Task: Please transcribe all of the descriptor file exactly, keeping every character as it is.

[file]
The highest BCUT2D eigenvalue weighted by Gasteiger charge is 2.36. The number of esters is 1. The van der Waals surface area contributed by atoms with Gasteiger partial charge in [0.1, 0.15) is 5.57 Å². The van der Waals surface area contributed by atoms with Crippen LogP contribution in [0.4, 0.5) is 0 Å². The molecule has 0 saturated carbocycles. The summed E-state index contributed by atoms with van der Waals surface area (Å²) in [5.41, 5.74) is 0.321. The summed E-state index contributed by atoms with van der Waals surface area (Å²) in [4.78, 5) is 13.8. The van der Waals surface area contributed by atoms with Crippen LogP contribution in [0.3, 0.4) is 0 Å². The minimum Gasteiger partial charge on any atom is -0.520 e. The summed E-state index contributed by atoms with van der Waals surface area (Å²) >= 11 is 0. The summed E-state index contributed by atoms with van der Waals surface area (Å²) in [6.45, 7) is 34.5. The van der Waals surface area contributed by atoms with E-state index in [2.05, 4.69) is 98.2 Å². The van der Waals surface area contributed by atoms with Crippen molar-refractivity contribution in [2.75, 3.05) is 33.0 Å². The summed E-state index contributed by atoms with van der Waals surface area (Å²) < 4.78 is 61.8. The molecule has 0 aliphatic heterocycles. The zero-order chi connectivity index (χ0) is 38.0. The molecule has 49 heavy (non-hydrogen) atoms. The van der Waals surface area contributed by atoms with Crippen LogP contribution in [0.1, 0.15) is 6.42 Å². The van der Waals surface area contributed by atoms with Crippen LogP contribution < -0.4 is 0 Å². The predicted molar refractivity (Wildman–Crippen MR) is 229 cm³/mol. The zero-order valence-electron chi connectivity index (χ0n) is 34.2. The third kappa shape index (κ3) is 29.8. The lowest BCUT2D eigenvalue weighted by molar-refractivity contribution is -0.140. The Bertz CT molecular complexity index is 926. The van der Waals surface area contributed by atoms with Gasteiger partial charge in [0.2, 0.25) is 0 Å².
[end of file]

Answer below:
The highest BCUT2D eigenvalue weighted by Gasteiger charge is 2.36. The number of esters is 1. The van der Waals surface area contributed by atoms with Gasteiger partial charge in [0.1, 0.15) is 5.57 Å². The van der Waals surface area contributed by atoms with Crippen LogP contribution in [0.4, 0.5) is 0 Å². The molecule has 0 saturated carbocycles. The summed E-state index contributed by atoms with van der Waals surface area (Å²) in [5.41, 5.74) is 0.321. The summed E-state index contributed by atoms with van der Waals surface area (Å²) in [4.78, 5) is 13.8. The van der Waals surface area contributed by atoms with Crippen LogP contribution in [0.3, 0.4) is 0 Å². The minimum Gasteiger partial charge on any atom is -0.520 e. The summed E-state index contributed by atoms with van der Waals surface area (Å²) >= 11 is 0. The summed E-state index contributed by atoms with van der Waals surface area (Å²) in [6.45, 7) is 34.5. The van der Waals surface area contributed by atoms with E-state index in [2.05, 4.69) is 98.2 Å². The van der Waals surface area contributed by atoms with Crippen molar-refractivity contribution in [2.75, 3.05) is 33.0 Å². The summed E-state index contributed by atoms with van der Waals surface area (Å²) < 4.78 is 61.8. The molecule has 0 aliphatic heterocycles. The zero-order chi connectivity index (χ0) is 38.0. The molecule has 49 heavy (non-hydrogen) atoms. The van der Waals surface area contributed by atoms with Crippen LogP contribution in [0.1, 0.15) is 6.42 Å². The van der Waals surface area contributed by atoms with Crippen LogP contribution < -0.4 is 0 Å². The predicted molar refractivity (Wildman–Crippen MR) is 229 cm³/mol. The zero-order valence-electron chi connectivity index (χ0n) is 34.2. The third kappa shape index (κ3) is 29.8. The lowest BCUT2D eigenvalue weighted by molar-refractivity contribution is -0.140. The Bertz CT molecular complexity index is 926. The van der Waals surface area contributed by atoms with Gasteiger partial charge in [0.2, 0.25) is 0 Å².